It was an ominous scene, after one half of soccer at Red Bull Arena. Dark clouds gathered in force over the roof symbolizing a season on the brink as the New York Red Bulls (6-6-2, 20 pts.) were behind and shooting blanks. Then suddenly a ray of light shined through courtesy of their perennial best, Bradley Wright-Phillips, who sparked the 2-1 come-from-behind win over the New England Revolution using his heel.
The Red Bulls first half was played exactly to Head coach Jesse Marsch’s specifications. In fact, in 2017 they never played better. The only blip was a penalty which gave the Revolution’s Vietnamese Viper, Lee Nguyen, the honors of putting it in goal for a 1-0 lead they would hold until the opening minutes of the second act.
And what an act it was. A stirring moment to be sure with Bradley showing off his well-established penchant for public heroics. The ball was sitting loose on a rebound after a Kemar Lawrence cross was smothered at first then came loose from Revolution goalie Cody Cropper and for a moment Daniel Royer hesitated as it trickled to Wright-Phillips, who one touched it off his back heel smartly into open space to the goal. It was such an instinctive move it left even Bradley at a loss for words.
“I thought he (Royer) fumbled it at first, “Wright-Phillips said, “I was trying to get the rebound. It was a weird one.”
Marsch, for one is never surprised and is always pleased to see Bradley do his thing. “Brad is incredible. He can score goals in so many different ways. How clever and quick he was to make that kind of play. He’s unique.”
But heroic moments can arise from personal tragedy. Especially for a humble 24-year old who lost a loved one. Kemar Lawrence was struggling with personal issues but it has never affected his play.
“I’m focused but you can’t just put that to the side. My grandmother was my best friend. I spoke to her everyday. It’s weird she’s not here,” Lawrence said.
“I had so much anger but I have to put on my game face and express it on the field or the game gets away.”
And express it he did with another passionate night of play demonstrated by his work on the left flank that brings an extra dimension to the attack in addition to his responsibilities on the defensive end. It paid off not once but twice this evening when his cross to the far right found Daniel Royer, who put it away into the low netting to complete the comeback and his fourth goal of the season.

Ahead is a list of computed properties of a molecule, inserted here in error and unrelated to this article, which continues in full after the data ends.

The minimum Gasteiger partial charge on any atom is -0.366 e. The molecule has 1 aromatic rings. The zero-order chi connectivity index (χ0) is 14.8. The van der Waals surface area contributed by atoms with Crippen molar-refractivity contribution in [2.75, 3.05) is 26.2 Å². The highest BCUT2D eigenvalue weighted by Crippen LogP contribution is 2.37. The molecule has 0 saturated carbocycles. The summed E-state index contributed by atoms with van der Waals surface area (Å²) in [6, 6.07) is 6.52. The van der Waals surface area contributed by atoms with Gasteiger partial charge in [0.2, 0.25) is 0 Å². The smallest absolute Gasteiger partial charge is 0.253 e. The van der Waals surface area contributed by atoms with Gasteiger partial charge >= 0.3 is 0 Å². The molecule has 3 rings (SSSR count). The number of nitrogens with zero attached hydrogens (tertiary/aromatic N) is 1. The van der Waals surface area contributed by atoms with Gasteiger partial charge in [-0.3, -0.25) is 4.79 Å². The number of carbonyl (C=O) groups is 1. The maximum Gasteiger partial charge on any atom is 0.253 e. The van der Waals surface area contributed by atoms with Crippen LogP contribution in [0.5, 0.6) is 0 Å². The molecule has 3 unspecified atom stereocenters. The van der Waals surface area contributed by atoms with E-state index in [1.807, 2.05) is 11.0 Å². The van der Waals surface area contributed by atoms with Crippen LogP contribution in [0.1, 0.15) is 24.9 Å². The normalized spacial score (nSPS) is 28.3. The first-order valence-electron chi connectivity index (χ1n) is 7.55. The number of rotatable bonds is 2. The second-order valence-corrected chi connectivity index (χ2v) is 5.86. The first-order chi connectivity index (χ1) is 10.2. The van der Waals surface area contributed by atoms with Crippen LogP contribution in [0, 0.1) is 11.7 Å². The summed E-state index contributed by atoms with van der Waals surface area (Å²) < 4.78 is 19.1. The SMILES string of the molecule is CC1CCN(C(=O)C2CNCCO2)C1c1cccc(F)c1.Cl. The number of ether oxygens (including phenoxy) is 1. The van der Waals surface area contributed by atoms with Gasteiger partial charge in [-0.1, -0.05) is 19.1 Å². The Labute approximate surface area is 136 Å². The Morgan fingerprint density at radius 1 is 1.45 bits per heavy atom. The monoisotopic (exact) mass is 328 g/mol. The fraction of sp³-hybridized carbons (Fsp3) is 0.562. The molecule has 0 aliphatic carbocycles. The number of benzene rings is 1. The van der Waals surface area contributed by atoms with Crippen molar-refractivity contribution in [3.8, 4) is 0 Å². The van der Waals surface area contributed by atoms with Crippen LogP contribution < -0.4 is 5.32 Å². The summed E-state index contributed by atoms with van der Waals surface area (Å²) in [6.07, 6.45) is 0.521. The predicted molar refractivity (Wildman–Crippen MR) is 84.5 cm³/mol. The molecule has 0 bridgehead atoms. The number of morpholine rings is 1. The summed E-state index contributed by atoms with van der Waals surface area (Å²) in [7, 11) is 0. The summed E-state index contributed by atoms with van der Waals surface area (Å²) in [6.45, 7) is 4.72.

“If your on the sideline, you wonder what I am doing,” Lawrence said, “It’s just the facts, the way we play. I’m just all over the field making plays in different areas,” Lawrence said.
“Kemar, not just today but for the last six weeks, has been our best player,” Wright-Phillips added.
This game was a true test, a challenge to each man on this team. Two games ago after a loss to the Los Angeles Galaxy, team captain Sacha Kljestan did not have the words to explain what had gone wrong. Now, with more aggression he put his stamp on the field through actions, something he recently re-committed to. It showed.
“The last two weeks, I’ve been trying to talk less and do more on the field,” Kljestan said, “Everyone has talked about how non-great I have been this season. If you look at statistics I lead the league in chances created so I don’t think I’ve been as bad as most people said.”
Now a two-game road trip with visits to Montreal and Philadelphia again are next on the agenda, but the Red Bulls discovered much about themselves on this evening and they know now they can rely on those things in the coming days. “I felt our team is coming together and turning the corner a little bit,” Marsch said, “We are starting to understand this is who we are.”